Go to Top

Publications \ Policy Papers

Dimitris Psarrakis: How much tax harmonization is enough? The quest for an efficient EU tax regime

The financial crisis revealed the need for a sound fiscal policy in the EU. Taxation is a critical component for fiscal deepening in the common market. The LuxLeacks cases made clear that it is impossible for the common market to function without distortions unless a more coherent rule-based approach is in place. According to the European Scoreboard of Macroeconomic Imbalances, the EU corporate investments attractiveness in the post-crisis period was …Read More

Dimitri A. Sotiropoulos: The Double Mismatch – Anti-Poverty Policies & Discourses on Poverty & Social Exclusion in Greece under the Economic Crisis

Based on recent statistics on the social impact of the financial crisis, on an overview of social policy measures to tackle poverty and social exclusion in Greece during the crisis, as well as on interviews with politicians, reporters, trade unionists, technocrats and NGO members that took place in 2014, this paper brings out a problem of double inconsistency or mismatch. The first inconsistency lies in the extent and complexity of …Read More

Ioannis Nasioulas: Social Economy: A Viable Alternative?

Social investments could be an antidote to the crisis. By organizing a context of public, private and direct foreign investments, which would bind them to measurable externalities of enhancing quality employment and reconstituting social cohesion, Greece can step into an environment of sustainable social development and rise of family incomes. In the sector of social economy, there exist investment opportunities which can produce social value added. In this paper, we …Read More

Javier Díaz-Giménez & Morten Olsen: The Future of Spain (2014 and beyond)

Between the first quarter of 1998 and the fourth quarter of 2007 the real growth of the Spanish economy was outstanding, averaging an annual growth rate of 3.7 per cent. This compares favorably with the big five European Union economies and is second only to the truly miraculous growth of Ireland’s real GDP. However, the future growth of Spain will depend on many factors. When we look into the crystal …Read More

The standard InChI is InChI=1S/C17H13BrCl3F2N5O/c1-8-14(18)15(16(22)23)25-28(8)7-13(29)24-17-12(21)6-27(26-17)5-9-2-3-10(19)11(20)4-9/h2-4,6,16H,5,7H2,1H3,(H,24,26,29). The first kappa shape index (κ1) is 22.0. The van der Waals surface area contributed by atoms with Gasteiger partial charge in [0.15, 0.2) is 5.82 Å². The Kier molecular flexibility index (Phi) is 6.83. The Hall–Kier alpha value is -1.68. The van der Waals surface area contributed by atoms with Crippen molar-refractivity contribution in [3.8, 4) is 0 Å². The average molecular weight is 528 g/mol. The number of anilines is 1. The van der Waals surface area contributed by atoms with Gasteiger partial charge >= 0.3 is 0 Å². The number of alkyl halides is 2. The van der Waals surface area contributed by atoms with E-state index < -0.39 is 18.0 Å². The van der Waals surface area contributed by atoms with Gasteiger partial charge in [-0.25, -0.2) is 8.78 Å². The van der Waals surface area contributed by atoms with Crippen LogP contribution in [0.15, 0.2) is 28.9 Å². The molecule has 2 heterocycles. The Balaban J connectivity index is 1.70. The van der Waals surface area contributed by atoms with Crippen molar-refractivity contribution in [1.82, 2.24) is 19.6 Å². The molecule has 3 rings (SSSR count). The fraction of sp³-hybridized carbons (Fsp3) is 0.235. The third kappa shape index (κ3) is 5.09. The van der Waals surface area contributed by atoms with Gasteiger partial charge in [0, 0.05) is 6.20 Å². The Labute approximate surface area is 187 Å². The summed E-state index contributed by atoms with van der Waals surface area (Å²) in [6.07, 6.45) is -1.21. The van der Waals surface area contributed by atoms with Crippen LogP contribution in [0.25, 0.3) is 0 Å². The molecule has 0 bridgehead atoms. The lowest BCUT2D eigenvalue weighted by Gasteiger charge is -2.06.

Paolo Manasse, Isabella Rota Baldini: What’s Wrong with Europe?

The US and Europe; a tale of two cities: while the economic recovery is well underway in the United States, with growth back to 2.5 percent and falling unemployment, the Eurozone economy is struggling to recover. Why? We argue that the major differences between the two areas go a long way in providing an explanation. In short, unlike the U.S, the Eurozone is an heterogeneous federation of independent states, an …Read More

Panagiotis Vlachos: Structural causes of the European crisis, ideas contested and the reluctant response of the European Social Democracy. Lessons learned and a progressive way forward.

This paper discusses the structural problems of the European integration that exposed the European system to the typhoon of the 2007 outbreak and still impede needed recovery. Consequently, it tries to shed light on the theoretical debate that has shaped the political discourse in Europe and has dictated certain policy responses. Finally, it examines the status and the role of Social Democracy in Europe in an effort to explain her …Read More

Rocco Polin: The end of the “ventennio”? Italy and the epilogue of Berlusconi’s era

The break up of Berlusconi’s party on November the 16th is a clear sign that his twenty-year long hegemony over Italian politics is coming to an end. What will come next is, however, still very uncertain: while some dream of a new Christian-Democratic party and the end of bipolar competition, others hope for a majoritarian electoral law and strongly oppose any centrist project. In such a difficult and uncertain situation, …Read More

Nikos Chrysoloras: Greece’s successful death

The nature of the “Greek problem” has now ceased to be fiscal. Hence, the Troika’s insistence on the adoption of new austerity measures, in 2014 and 2015, is based on an arbitrary (if not metaphysical) assumption regarding the “120% of GDP” public debt sustainability threshold, and delivers a toxic policy mix. The correction of macroeconomic imbalances is not achieved through the creation of a new sustainable growth model, but through …Read More

Douglas Sutherland: The Record and Characteristics of Fiscal Consolidation

Large fiscal challenges will confront OECD governments for some time to come. The economic crisis that began in 2008 caused deficits to surge, and fiscal imbalances were swollen further by stimulus measures and bank rescue operations. Together, these forces led to ballooning public indebtedness, the general government public debt-GDP ratio rising from under 80% of GDP in 2008 to almost 100% of GDP in 2010. In many countries, arresting the …Read More

Olaf Cramme: Politics in the Austerity State

Europe’s mainstream political parties are fighting a grand ideological battle between growth and austerity which they believe will define the post-crisis political era. However, electorates largely reject these new dividing lines which parties on the Left and Right seek to draw. They appear to mistrust the level of influence that policymakers claim to have over economic outcomes in the globally integrated austerity state. This paper considers the extent to which …Read More